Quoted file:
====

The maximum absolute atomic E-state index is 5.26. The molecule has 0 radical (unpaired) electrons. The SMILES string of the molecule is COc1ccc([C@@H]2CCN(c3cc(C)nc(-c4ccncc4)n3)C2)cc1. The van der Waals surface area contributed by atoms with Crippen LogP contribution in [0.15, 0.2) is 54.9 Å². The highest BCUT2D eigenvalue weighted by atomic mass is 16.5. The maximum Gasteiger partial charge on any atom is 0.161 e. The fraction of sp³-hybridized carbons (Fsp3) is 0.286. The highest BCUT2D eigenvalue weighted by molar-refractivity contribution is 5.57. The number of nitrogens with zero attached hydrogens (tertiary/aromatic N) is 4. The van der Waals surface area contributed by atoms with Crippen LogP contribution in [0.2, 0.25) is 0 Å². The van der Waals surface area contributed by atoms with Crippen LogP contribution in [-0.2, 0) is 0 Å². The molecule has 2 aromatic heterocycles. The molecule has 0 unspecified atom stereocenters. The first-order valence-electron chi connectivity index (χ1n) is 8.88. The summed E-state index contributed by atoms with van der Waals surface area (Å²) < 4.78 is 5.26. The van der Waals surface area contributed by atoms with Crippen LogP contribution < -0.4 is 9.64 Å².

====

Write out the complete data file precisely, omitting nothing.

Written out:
The maximum absolute atomic E-state index is 5.26. The molecule has 0 radical (unpaired) electrons. The SMILES string of the molecule is COc1ccc([C@@H]2CCN(c3cc(C)nc(-c4ccncc4)n3)C2)cc1. The van der Waals surface area contributed by atoms with Crippen LogP contribution in [0.15, 0.2) is 54.9 Å². The highest BCUT2D eigenvalue weighted by atomic mass is 16.5. The maximum Gasteiger partial charge on any atom is 0.161 e. The fraction of sp³-hybridized carbons (Fsp3) is 0.286. The highest BCUT2D eigenvalue weighted by molar-refractivity contribution is 5.57. The number of nitrogens with zero attached hydrogens (tertiary/aromatic N) is 4. The van der Waals surface area contributed by atoms with Crippen LogP contribution in [0.2, 0.25) is 0 Å². The van der Waals surface area contributed by atoms with Crippen LogP contribution in [-0.2, 0) is 0 Å². The molecule has 2 aromatic heterocycles. The molecule has 0 unspecified atom stereocenters. The first-order valence-electron chi connectivity index (χ1n) is 8.88. The summed E-state index contributed by atoms with van der Waals surface area (Å²) < 4.78 is 5.26. The van der Waals surface area contributed by atoms with Crippen LogP contribution < -0.4 is 9.64 Å².